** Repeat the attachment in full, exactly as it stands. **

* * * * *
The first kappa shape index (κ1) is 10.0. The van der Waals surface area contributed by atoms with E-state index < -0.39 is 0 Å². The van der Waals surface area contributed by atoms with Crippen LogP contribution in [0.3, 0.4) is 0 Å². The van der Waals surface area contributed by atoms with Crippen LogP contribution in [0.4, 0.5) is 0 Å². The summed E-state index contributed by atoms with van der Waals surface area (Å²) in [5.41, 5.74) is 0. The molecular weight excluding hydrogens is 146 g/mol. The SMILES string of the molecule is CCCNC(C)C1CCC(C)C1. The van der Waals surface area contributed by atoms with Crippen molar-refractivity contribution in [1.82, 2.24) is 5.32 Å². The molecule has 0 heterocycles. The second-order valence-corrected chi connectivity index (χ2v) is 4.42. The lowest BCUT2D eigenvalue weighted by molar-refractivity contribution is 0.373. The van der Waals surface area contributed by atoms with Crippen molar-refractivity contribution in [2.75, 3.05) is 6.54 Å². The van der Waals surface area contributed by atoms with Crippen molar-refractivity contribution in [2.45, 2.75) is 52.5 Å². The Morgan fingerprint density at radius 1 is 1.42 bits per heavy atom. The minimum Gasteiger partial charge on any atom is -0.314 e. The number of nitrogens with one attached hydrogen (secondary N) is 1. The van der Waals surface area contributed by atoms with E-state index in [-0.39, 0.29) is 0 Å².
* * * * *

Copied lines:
The first kappa shape index (κ1) is 10.0. The van der Waals surface area contributed by atoms with E-state index < -0.39 is 0 Å². The van der Waals surface area contributed by atoms with Crippen LogP contribution in [0.3, 0.4) is 0 Å². The van der Waals surface area contributed by atoms with Crippen LogP contribution in [0.4, 0.5) is 0 Å². The summed E-state index contributed by atoms with van der Waals surface area (Å²) in [5.41, 5.74) is 0. The molecular weight excluding hydrogens is 146 g/mol. The SMILES string of the molecule is CCCNC(C)C1CCC(C)C1. The van der Waals surface area contributed by atoms with Crippen molar-refractivity contribution in [1.82, 2.24) is 5.32 Å². The molecule has 0 heterocycles. The second-order valence-corrected chi connectivity index (χ2v) is 4.42. The lowest BCUT2D eigenvalue weighted by molar-refractivity contribution is 0.373. The van der Waals surface area contributed by atoms with Crippen molar-refractivity contribution in [2.75, 3.05) is 6.54 Å². The van der Waals surface area contributed by atoms with Crippen molar-refractivity contribution in [2.45, 2.75) is 52.5 Å². The Morgan fingerprint density at radius 1 is 1.42 bits per heavy atom. The minimum Gasteiger partial charge on any atom is -0.314 e. The number of nitrogens with one attached hydrogen (secondary N) is 1. The van der Waals surface area contributed by atoms with E-state index in [-0.39, 0.29) is 0 Å².